3 Tips to Mingle Like a Master: An Interview with Jeanne Martinet
Does the idea of going to a cocktail party filled with strangers make your palms sweat and your mouth go dry? Do you get so stressed out or make up reasons not to attend? You’re not alone. So to help us navigate the murky waters of a crowded room, I’ve enlisted my good friend Jeanne Martinet, aka Miss Mingle, the world renowned author of The Art of Mingling, as our guide.
But first, you can listen to an excerpt from The Art of Mingling audiobook right here:
Before you fall victim to your nerves and bail at the last minute, check out Jeanne's top three Quick and Dirty Tips for mingling like a master:
Tip #1: How to Handle Minglephobia
If you feel like vomiting whenever an evite pops into your mailbox, you may suffer from Minglephobia, the secret terror of large parties. Yes, my mannerly friends, it’s a thing, but something we can all fix with some proper training and assistance.
Don’t get me wrong, I totally understand where you’re coming from in dreading a large gathering, however, what you perceive as fear, others may view as rude. Sure, deep down you may be cringing at the mere thought of walking into a room filled with people and being forced to interact, but if you are constantly bailing out on events because of that fear, people may view that as not liking them or thinking you’re too good for their company. Both of are likely not the case, but how can they know that? The excuse of, “Well I don’t like crowds …” isn’t a proper answer to turn down an invite. I mean, if that’s the case then I guess you can never go to a wedding, a holiday party, or even to a busy restaurant. As Jeanne points out, parties are the best opportunity to ditch the fear and openly chat it up with strangers.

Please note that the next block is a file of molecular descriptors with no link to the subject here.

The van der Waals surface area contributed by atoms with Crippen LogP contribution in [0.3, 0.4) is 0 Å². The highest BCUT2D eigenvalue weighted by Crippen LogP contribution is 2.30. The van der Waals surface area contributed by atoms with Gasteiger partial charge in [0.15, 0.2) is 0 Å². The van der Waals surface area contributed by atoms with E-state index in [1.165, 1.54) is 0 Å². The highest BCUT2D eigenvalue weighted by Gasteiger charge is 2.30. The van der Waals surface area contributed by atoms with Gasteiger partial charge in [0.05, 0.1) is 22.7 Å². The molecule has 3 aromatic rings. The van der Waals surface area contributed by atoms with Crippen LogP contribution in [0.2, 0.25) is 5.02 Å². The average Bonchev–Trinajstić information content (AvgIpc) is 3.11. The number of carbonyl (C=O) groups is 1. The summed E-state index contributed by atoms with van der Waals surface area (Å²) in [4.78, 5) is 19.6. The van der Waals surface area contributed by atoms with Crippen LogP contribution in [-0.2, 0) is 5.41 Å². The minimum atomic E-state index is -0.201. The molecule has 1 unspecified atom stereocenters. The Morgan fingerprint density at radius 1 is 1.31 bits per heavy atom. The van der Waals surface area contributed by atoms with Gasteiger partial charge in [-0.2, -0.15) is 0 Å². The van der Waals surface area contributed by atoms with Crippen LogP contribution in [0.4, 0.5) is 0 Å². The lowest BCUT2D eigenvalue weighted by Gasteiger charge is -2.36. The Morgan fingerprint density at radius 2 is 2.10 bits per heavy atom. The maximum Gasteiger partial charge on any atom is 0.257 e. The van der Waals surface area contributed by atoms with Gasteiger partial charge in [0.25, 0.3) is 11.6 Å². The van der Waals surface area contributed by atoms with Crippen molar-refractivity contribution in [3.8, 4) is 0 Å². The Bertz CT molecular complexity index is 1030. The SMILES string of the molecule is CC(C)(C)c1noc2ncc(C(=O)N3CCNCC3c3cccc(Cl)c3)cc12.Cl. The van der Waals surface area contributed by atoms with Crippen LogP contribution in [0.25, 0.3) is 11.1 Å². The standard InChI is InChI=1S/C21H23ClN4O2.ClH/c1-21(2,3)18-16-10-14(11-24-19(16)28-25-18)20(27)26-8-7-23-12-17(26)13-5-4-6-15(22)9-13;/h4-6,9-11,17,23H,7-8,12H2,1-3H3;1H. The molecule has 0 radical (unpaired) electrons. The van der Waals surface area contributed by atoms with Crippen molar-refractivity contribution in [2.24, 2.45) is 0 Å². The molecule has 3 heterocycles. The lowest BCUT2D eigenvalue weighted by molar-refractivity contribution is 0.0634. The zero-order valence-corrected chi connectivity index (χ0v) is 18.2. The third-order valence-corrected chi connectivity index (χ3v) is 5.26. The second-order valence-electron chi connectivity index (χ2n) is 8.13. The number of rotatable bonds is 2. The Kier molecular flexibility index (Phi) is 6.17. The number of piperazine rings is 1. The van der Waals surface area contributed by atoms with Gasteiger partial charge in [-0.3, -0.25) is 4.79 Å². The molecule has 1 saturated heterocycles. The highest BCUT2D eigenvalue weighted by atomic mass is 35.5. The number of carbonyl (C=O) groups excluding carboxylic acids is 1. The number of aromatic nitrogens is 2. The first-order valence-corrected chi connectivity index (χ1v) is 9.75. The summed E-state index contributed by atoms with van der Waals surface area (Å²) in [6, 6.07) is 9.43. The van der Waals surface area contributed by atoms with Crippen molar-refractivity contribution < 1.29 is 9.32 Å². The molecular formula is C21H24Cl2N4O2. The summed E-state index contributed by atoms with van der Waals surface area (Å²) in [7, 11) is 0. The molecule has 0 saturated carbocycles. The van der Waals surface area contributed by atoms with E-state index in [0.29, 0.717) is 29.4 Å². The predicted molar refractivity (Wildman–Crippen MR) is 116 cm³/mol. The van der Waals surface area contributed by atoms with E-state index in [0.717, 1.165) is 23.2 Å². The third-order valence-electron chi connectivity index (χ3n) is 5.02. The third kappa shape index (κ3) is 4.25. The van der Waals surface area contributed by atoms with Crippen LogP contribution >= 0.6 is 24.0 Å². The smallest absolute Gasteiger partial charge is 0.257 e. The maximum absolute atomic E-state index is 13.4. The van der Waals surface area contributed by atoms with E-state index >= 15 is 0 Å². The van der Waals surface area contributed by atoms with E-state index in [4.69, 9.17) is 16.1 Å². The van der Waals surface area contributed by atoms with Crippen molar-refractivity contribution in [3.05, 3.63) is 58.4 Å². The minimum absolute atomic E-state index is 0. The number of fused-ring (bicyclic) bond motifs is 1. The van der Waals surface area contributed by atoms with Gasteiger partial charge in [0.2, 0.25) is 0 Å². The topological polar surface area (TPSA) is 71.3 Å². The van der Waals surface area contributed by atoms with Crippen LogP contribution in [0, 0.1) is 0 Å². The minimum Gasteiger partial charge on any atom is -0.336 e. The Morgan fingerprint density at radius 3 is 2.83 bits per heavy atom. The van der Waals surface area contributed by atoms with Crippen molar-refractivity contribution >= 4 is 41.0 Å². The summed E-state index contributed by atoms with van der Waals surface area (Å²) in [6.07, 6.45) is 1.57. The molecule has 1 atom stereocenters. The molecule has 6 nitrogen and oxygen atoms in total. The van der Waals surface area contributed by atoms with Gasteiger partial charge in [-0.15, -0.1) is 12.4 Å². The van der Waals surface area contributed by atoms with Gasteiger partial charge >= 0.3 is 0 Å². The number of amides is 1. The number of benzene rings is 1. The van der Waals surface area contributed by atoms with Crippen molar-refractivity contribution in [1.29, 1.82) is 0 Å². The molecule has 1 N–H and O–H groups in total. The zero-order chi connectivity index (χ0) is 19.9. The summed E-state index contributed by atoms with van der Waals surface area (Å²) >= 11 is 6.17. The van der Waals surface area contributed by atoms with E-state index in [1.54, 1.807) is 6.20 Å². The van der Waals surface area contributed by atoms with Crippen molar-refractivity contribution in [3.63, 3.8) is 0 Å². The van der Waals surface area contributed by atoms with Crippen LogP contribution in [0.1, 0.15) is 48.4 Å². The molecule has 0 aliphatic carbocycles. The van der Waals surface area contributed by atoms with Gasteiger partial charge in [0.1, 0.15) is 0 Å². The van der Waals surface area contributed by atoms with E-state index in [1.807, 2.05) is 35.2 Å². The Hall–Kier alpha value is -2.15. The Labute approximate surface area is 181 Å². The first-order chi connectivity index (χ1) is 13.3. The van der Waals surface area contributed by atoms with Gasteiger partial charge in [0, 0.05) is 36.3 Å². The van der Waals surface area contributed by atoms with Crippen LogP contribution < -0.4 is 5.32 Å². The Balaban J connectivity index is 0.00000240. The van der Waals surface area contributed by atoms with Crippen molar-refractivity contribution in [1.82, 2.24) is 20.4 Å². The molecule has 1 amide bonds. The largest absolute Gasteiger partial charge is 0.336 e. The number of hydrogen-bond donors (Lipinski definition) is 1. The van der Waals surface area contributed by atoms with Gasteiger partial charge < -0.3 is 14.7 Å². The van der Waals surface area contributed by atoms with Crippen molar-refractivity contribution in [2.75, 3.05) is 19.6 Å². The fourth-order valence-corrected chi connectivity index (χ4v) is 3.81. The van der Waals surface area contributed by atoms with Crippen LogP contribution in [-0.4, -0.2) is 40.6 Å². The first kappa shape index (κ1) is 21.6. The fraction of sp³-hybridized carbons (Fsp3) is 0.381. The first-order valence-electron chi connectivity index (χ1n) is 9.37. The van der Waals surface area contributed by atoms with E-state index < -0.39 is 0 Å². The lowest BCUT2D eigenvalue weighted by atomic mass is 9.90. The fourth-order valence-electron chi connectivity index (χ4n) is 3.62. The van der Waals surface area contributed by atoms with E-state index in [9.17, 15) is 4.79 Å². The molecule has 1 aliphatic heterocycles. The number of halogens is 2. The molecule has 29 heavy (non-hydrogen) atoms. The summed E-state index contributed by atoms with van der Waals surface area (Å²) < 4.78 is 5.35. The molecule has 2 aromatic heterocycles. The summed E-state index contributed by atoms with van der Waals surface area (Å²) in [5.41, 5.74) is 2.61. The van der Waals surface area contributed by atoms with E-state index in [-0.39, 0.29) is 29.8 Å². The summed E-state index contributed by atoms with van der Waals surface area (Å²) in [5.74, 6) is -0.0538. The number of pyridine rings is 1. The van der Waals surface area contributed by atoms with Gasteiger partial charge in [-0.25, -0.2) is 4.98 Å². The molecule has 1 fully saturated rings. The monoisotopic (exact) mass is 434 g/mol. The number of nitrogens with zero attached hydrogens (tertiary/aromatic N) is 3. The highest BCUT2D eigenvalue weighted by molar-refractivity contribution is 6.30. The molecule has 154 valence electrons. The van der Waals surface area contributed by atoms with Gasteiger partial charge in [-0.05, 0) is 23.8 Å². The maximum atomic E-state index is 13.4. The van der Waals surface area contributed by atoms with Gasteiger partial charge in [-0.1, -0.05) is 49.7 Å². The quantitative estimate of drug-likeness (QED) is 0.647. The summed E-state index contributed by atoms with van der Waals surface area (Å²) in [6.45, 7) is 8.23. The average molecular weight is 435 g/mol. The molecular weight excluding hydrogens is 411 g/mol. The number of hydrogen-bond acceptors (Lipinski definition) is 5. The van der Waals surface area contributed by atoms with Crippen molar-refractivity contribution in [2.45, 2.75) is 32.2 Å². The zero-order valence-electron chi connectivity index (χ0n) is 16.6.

Parties are the best opportunity to ditch the fear and openly chat it up with strangers.
Jeanne says that the fear isn’t uncommon and is something we should all openly embrace: “I refer to this as the secret fear of parties. I mean Katie Couric even confessed to me that she had Minglephobia, of all people! Everyone thinks they’re the only ones that have it.”
I also asked Jeanne about mingling during weddings and parties—a key topic many people email me regarding nerves in crowded settings. Jeanne says that’s actually your best time to mingle: “Weddings and parties are great places to mingle because unlike other situations, weddings are filled with the feeling of joy and love and people are in an open-ish mood.” So before you feel as if you’re the only one on the planet who is a little uneasy, take a deep breath and realize you’re not alone.
Tip #2: What Am I Doing Here?
One reason people often skip out on big events is because they believe it will be a waste of time. Not that the event isn’t fun, but that their inability to properly work the crowd and mingle with new people will just leave them in the corner, checking Facebook on their phone. For starters, it’s unfair to think of yourself in one way due to previous mishaps. Just because one networking event was a bust for you, it doesn’t necessarily mean they all will be that way. With that, follow Jean’s advice to make sure you leave with something other than your parking validated.